In Kuwait there is one F&B outlet for every 230 people, however this is dominated by fast food chains like IHOP, Chili’s KFC and Burger King, which in turn has driven obesity rates to some of the highest in the region.
That doesn’t stop new chains trying to enter the market, vying for a share of the increased spending power GDP rises are set to create, added to the 1million predicted visitors this year entering the country.
Where this leaves hotels in future is anybody’s guess. While MICE and business tourism drive high spend in high end restaurants, and also contribute to the lion’s share of banqueting and functions, they do not provide year round stability in demand. What once did – government spending and oil companies – are now facing a monetary crisis of their own.
Schuler predicts: “2016 looks very challenging because of the drop in MICE business but the most influencing factor will be the drop in oil prices as Kuwait is known for its generous government spending yet we still believe that the corporate and MICE segments connected to the new projects springing up will help drive business.
In his recent study of the market for Hodema Consulting Services, consultant Toufic Akl, predicted another potential death knell for hotel F&B: “Coming up next in the market is the concept of F&B clusters, which have recently started appearing in the Middle East, following their popularity in the US. A restaurant cluster (or complex) is a geographic concentration of adjacent F&B outlets holding at least three F&B units within a short walking distance from each other, each having a distinct design, menu offer and seating area, as opposed to food courts”
Infrastructure and future
Kuwait is committing to serious investments in the name of economic diversification, which may even go some way to reversing the trends witnessed of late. With the diversification package estimated to sit somewhere around $110bn, it includes new roads, bridges, hospitals, and power stations, along with non-infrastructure developments near the capital.
The new “tourism mecca” will be Madinat al Hareer, City of Silk, featuring aviation, sport and MICE complexes, as well as a port, opposite the existing Kuwait City.
The mega project will cover a proposed 250 km2, and is estimated to cost up to $100bn although little has been written of it over recent months.
Most of the plans fall under Kuwait’s 2035 vision, which like many other GCC economic plans aims to “transform the country”, predominantly into a finance and trade hub.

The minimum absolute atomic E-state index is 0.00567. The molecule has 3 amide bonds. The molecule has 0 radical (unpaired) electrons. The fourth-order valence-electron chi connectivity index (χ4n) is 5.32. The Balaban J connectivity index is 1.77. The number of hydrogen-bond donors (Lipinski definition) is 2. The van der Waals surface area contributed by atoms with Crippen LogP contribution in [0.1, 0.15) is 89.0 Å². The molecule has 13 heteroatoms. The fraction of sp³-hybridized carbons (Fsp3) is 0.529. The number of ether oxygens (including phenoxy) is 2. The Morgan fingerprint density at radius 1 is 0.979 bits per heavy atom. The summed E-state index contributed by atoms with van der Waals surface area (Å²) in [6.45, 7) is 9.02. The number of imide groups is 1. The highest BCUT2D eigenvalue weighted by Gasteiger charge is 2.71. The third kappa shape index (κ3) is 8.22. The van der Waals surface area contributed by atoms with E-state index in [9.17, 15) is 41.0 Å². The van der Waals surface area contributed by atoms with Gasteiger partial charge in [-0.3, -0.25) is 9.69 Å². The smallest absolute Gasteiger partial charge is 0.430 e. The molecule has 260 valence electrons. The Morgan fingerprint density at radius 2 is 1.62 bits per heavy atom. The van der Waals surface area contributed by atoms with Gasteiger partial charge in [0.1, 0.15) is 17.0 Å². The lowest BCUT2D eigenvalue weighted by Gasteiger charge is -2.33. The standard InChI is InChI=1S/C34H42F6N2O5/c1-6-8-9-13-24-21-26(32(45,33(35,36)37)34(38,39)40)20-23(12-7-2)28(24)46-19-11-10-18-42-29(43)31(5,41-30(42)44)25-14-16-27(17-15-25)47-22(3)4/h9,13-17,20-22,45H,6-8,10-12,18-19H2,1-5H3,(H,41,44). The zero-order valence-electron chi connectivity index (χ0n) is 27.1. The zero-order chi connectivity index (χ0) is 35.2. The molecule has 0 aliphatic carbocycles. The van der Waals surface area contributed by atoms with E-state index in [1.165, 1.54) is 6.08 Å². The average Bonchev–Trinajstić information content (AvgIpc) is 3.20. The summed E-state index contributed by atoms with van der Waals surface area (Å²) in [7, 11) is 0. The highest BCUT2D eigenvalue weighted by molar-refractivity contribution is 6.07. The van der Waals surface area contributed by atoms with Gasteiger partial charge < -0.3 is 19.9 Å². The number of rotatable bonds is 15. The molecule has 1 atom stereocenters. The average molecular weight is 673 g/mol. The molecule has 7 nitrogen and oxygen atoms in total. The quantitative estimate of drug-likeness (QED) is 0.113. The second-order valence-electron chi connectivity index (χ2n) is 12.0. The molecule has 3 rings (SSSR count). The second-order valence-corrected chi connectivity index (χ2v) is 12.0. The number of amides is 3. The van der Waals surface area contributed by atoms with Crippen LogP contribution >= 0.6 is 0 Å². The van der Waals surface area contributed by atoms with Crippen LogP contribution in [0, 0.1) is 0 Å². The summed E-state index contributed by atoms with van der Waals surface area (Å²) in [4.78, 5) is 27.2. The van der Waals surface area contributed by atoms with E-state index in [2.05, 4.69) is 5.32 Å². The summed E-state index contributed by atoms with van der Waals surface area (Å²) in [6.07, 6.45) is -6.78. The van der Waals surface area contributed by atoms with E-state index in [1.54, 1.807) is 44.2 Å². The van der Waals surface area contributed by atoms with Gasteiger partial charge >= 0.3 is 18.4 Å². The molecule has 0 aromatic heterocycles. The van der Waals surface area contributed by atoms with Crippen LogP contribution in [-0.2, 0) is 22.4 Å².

While the hospitality industry itself will play a relatively small role in achieving the GDP growth targets which fall under this vision, it will be vital to supporting the industries that will; for corporate events, private and government delegations and, of course, accommodation.
With oil prices and government budgets still in flux at the time of press, how this will play out in reality is anybody’s guess. But should a return to former economic stability be achieved, and political and national security sustained, lavish hospitality and high occupancy rates may well be coming back over the course of 2016.
Should business investment also see a bounce back, the usual pattern a market would follow under this scenario would be for owners to invest heavily in extended stay, however in light of the average length of stay remaining stable, Shuler isn’t convinced.
“The average length of stay in Kuwait is in the range of three nights. Some corporate clients prefer to use hotels for long term stays but this represents a small chunk of the business because furnished apartments are more attractive for such guests due to cost,” he shares.
When it comes to supply on the other hand, he does expect significant growth.
Commenting on the delicate supply and demand balance of the country, he adds: “There are a number of international chains trying to enter the Kuwaiti market and the expected growth in supply will certainly put pressure on the newcomers and existing players, making a competitive market even more so. Symphony Style Hotel, Kuwait is a luxury landmark hotel that is uniquely designed with upgraded services and facilities and because of this visitors and residents in Kuwait want to stay with us.”
As like other GCC nations, Kuwait aims to wean itself of a $50bn a year oil revenue stream, while also increasing GDP 5% over the short to mid-term. As the oil industry has already begun to take a hit, it must now achieve this on tighter budgets and with many more challenges to overcome.